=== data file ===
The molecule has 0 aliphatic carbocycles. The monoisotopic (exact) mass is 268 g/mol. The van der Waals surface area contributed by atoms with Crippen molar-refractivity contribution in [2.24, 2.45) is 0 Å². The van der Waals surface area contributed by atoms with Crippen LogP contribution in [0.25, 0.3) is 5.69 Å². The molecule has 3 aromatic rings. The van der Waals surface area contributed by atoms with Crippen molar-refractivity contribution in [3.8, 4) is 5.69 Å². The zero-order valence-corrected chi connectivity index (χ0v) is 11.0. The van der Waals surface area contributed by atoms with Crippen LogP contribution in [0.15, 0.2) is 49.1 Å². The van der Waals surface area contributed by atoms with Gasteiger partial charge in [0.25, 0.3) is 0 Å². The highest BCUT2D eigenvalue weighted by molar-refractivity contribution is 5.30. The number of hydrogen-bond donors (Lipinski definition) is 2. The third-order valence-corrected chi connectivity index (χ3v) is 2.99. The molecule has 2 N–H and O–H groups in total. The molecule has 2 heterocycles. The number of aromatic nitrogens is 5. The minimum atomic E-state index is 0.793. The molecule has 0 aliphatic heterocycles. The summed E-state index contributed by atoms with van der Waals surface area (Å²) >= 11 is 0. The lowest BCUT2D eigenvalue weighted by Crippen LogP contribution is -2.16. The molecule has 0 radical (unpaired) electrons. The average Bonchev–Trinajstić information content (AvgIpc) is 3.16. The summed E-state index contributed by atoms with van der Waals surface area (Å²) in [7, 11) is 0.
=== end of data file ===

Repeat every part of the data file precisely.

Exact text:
The molecule has 0 aliphatic carbocycles. The monoisotopic (exact) mass is 268 g/mol. The van der Waals surface area contributed by atoms with Crippen molar-refractivity contribution in [2.24, 2.45) is 0 Å². The van der Waals surface area contributed by atoms with Crippen LogP contribution in [0.25, 0.3) is 5.69 Å². The molecule has 3 aromatic rings. The van der Waals surface area contributed by atoms with Crippen molar-refractivity contribution in [3.8, 4) is 5.69 Å². The zero-order valence-corrected chi connectivity index (χ0v) is 11.0. The van der Waals surface area contributed by atoms with Crippen LogP contribution in [0.15, 0.2) is 49.1 Å². The van der Waals surface area contributed by atoms with Gasteiger partial charge in [0.25, 0.3) is 0 Å². The highest BCUT2D eigenvalue weighted by molar-refractivity contribution is 5.30. The number of hydrogen-bond donors (Lipinski definition) is 2. The third-order valence-corrected chi connectivity index (χ3v) is 2.99. The molecule has 2 N–H and O–H groups in total. The molecule has 2 heterocycles. The number of aromatic nitrogens is 5. The minimum atomic E-state index is 0.793. The molecule has 0 aliphatic heterocycles. The summed E-state index contributed by atoms with van der Waals surface area (Å²) >= 11 is 0. The lowest BCUT2D eigenvalue weighted by Crippen LogP contribution is -2.16. The molecule has 0 radical (unpaired) electrons. The average Bonchev–Trinajstić information content (AvgIpc) is 3.16. The summed E-state index contributed by atoms with van der Waals surface area (Å²) in [7, 11) is 0.